“Growth has been pretty dramatic,” Barkley said. “In the last week of February, we added more customers than in the whole month of December.”

Barkley had unknowingly discovered the bane of ERP implementation.

The demand comes as no surprise to ERP implementation expert Julian Payne, who has worked in supply chain software systems for businesses such as Starbucks, Otterbox, and Avon for over 30 years. Once a business reaches about 100 employees, Payne said, it needs a more robust ERP platform to manage its supply chain efficiently or risk losing money from unfilled orders.

With each business relying on many cloud applications for taking customer orders or sending shipping notifications, the challenge often arises in the lack of interoperability between a customized ERP platform and the tens or hundreds of applications sending and receiving data.

“There really aren’t affordable integration options for the mid-market companies, the ones making anywhere from $50 million to $200, $250 million,” Payne said. “Smaller companies get by with entry-level software, while larger companies can afford a fully custom-built solution. That leaves mid-market companies relying on in-house IT staff to write ‘glue code’ so their apps and ERP can talk to each other.”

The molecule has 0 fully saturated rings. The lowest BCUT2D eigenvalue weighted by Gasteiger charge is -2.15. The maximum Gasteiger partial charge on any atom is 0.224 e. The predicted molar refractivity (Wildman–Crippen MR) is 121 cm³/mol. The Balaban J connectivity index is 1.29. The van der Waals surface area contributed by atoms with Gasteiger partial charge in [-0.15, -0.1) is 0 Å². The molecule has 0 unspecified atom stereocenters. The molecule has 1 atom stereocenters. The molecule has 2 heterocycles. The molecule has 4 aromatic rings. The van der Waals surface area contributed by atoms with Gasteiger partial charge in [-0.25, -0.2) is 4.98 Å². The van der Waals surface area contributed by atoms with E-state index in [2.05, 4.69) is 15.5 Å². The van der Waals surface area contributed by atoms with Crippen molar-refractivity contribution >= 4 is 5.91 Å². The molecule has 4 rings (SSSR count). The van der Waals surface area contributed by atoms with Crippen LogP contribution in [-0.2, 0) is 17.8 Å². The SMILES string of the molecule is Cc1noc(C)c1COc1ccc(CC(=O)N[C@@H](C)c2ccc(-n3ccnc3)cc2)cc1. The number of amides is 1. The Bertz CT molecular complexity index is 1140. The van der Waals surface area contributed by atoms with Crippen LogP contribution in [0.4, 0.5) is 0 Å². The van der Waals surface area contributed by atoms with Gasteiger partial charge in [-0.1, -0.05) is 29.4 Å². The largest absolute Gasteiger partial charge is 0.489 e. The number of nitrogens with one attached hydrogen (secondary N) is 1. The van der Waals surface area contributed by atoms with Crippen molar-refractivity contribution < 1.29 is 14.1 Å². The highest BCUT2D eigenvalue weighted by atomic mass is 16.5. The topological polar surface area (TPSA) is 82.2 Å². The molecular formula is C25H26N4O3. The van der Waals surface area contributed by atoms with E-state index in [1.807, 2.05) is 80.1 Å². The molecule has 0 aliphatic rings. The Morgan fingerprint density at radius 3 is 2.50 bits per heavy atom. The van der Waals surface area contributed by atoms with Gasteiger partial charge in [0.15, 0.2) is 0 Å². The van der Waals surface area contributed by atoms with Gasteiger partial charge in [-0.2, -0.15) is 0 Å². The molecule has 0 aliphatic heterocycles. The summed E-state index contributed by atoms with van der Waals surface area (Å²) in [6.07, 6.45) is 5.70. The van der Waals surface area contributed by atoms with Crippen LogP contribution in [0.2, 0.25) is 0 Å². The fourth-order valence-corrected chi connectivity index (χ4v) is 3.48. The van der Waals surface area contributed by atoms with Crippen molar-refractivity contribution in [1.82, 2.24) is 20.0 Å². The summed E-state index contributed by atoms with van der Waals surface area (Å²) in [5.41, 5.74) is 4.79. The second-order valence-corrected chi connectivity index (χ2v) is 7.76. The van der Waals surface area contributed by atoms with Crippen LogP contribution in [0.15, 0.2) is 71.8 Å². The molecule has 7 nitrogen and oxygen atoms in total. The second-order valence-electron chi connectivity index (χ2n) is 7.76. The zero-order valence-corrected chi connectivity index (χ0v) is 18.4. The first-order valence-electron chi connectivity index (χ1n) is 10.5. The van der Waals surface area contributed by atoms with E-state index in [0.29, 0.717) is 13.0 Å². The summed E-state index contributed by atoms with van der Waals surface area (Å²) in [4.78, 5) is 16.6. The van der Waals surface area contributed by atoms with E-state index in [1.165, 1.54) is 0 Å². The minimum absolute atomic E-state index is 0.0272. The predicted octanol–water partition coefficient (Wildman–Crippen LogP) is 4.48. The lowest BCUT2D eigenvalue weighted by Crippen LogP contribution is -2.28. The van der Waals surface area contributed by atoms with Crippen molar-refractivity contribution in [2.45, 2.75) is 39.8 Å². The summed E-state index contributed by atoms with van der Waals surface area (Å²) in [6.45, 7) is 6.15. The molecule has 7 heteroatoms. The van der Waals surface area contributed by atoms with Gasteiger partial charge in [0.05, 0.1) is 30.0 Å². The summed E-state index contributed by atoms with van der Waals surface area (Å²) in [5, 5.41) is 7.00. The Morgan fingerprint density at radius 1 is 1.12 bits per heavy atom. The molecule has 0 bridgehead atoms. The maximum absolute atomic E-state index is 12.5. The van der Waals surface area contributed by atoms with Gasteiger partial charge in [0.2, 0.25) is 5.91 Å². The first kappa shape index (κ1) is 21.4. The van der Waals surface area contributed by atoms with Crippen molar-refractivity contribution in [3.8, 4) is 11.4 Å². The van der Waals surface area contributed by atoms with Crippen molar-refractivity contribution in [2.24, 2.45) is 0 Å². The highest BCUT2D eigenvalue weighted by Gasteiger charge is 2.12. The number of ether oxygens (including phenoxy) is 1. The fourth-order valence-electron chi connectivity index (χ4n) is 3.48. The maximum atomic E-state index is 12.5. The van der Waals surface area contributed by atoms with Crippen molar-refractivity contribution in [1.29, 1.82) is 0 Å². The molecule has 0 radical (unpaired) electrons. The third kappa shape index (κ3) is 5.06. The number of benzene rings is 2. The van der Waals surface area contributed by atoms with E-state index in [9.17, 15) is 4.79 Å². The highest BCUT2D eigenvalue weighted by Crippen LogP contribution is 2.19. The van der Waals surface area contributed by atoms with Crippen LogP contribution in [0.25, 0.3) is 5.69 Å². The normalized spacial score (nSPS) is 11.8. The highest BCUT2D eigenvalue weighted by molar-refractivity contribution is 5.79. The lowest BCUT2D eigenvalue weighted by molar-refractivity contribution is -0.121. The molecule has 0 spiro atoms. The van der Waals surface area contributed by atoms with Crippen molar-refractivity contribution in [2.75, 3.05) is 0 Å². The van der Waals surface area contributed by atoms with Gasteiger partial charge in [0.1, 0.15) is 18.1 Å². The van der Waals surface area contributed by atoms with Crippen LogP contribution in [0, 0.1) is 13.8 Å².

Using Cloudsnap’s platform means businesses can encode their business logic more easily into their set of rules that governs how apps use and move data in and out of their ERP system.

“We’ve built our platform with customized implementation in mind,” Barkley said. “This new platform is going to make implementation and integration much simpler.”

Over the next year, Barkley anticipates the startup doubling or tripling in size and is planning on using the $1.75 million to build its customer service, sales, and software engineering teams. Active is the lead investor, with Mercury Fund based in Hoston and Capital Factory in Austin joining in the round.

“What I think is compelling is that the round is bringing together investors from all parts of Texas including Austin, San Antonio, and Houston,” said Chris Saum, Active’s director of business development.

As Active Capital looks for software companies outside of traditional tech hubs like Silicon Valley, Matthews is seeing more deal flow coming into Texas.

“We invest all over the country, but more and more in Texas,” Matthews said. “I think it’s anchored by Austin with other cities doing well, including San Antonio.”

The Austin-based startup “completely fit our mold,” Matthews said. The serial entrepreneur noted how Barkley has made much progress since September without lots of capital, growing quickly, yet staying disciplined with their spend rates as Cloudsnap grows to meet the large unmet need for their platform.

“The company has been flying under the radar but is poised for breaking out,” Matthews said.”